This year’s “Summer Reading Program” for children through adults will start June 1 and run through July 31 at each MidPointe location : Middletown, West Chester, Trenton, Monroe and in Liberty Township on the second floor of Liberty Center.

Themed “A Universe of Stories,” the program will be particularly appealing to residents of the Buckeye State. From the first flights of Dayton’s Wright Brothers to Ohio native Neal Armstrong’s first steps on the Moon 50 years ago this July, Ohio has played a major role in America’s Space program.

Although MidPointe’s Summer Reading Program offers two months of reading for prizes and enjoying special guests and fun activities, it retains a serious goal that’s shared by educators: to help all students avoid the dreaded “Summer Slide,” otherwise known as summer learning loss. 

Research has demonstrated that some students are more susceptible to the “Slide” than others. For example, the National Summer Learning Association has reported the following:

●       The “Summer Slide” often affects disadvantaged children, who “tread water at best or even fall behind, while higher-income children build their skills steadily over the summer months.

●      Most students lose two months of math skills every summer, and low-income children typically lose another two to three months in reading.

●      Summer learning loss during elementary school accounts for two-thirds of the achievement gap in reading between low-income children and their middle-income peers by ninth grade.

●      9 in 10 teachers spend at least three weeks re-teaching lessons at the start of the school year.

●      Elementary school students with high levels of attendance (at least five weeks) in voluntary summer learning programs experience benefits in math and reading.

Other reputable groups have also studied the impact of summer learning loss upon students. 

In 2010 the Dominican University Graduate School of Library & Information Science of Illinois released the “Dominican Study -- Public Library Summer Reading Programs Close the Reading Gap.” The report confirmed many findings from previous studies:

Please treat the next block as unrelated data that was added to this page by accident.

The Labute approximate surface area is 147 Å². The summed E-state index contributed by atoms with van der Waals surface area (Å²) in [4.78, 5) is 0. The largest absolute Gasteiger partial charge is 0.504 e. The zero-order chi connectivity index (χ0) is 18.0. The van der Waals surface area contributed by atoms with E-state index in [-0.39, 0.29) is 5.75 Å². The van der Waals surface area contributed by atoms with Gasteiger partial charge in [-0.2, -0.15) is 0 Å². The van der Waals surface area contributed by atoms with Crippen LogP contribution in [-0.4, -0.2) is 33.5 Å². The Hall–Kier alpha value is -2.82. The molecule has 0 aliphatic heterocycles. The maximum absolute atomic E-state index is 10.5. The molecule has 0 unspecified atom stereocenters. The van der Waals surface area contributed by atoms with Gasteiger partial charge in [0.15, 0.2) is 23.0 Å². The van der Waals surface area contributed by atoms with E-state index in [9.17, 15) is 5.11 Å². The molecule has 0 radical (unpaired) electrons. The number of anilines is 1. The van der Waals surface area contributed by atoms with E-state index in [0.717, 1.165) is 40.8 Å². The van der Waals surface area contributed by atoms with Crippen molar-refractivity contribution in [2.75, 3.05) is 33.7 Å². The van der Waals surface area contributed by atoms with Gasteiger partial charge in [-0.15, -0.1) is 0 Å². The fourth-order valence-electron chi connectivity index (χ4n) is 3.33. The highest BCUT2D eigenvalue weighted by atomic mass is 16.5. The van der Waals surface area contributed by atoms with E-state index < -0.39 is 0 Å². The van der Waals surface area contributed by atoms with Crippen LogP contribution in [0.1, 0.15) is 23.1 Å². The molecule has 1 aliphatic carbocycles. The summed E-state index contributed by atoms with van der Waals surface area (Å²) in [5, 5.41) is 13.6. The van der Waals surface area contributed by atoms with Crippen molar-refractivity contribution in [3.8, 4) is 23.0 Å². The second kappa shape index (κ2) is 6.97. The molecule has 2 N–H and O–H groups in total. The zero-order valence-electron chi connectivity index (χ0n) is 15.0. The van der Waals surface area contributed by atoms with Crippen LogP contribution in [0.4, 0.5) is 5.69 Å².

“...Most notably that free voluntary reading makes a difference in improving reading scores and prevents summer slide. Students from our study who participated in a public library summer reading program reported that they like to read books and like to go to the library. Public librarians also reported that these students were enthusiastic about reading…”

“...The one institution that offers unfettered access to a wide variety of reading materials -- not just during the summer but all year round -- is the public library,” it stated. 

Public libraries like MidPointe are aware of and endeavor to meet the needs of a diverse population.  

As a steward of taxpayer dollars, MidPointe, like all public libraries, is committed to serving all citizens within its circulation area. With free, popular programs like “Summer Reading,” books, magazines, educational games and science toolkits, MidPointe remains a reliable source for the educational and entertainment needs ofall students, all year long.


#Seinfeld30 - 30 Years of Seinfeld

Conversations around the water cooler haven’t been the same since July 5, 1989.   

That’s the day we met TV’s “Seinfeld” and willingly jumped into its Pandora’s Box of puffy shirts, one churlish “soup Nazi,” and “Festivus For The Rest of Us.” 

For 30 years now, thanks to the wonders of reruns, many of us still enjoy the misadventures of four ever-hopeful, often-cynical New Yorkers as they seek prosperity and romance in the “most populous city in the United States.” (*) 

Eavesdroppers that we are, we’ve enjoyed every minute of the mayhem -- maybe because we see a little or a lot of ourselves in its characters... 

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Jerry the comedian who accidentally, and then begrudgingly, agrees to wear a pirate-style puffy shirt on the “Today Show.” His humiliation is palpable. 

George, the inevitable loser who pretends to be a marine biologist in order to impress a woman – and is eventually dumped by said woman. 

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Kramer, the eternal optimist who poses for a portrait that both mesmerizes and horrifies its onlookers. 

Elaine, Jerry’s former girlfriend-turned-trusted-friend.  She’s a horrible dancer, but no one dares tell her. 

The final episode of “Seinfeld” aired in 1998, nearly 10 years after the first episode aired. But Jerry, George, Kramer and Elaine live on in TV eternity, providing a daily “Festivus” for “the rest of us.” 

Yada. Yada.  

(*)Thanks, Wikipedia. 


If you’re a fan, check out MidPointeLibrary’s collection of “Seinfield” TV shows on DVD as well as books (like “Seinfeldia”): > Catalog Search > Seinfeld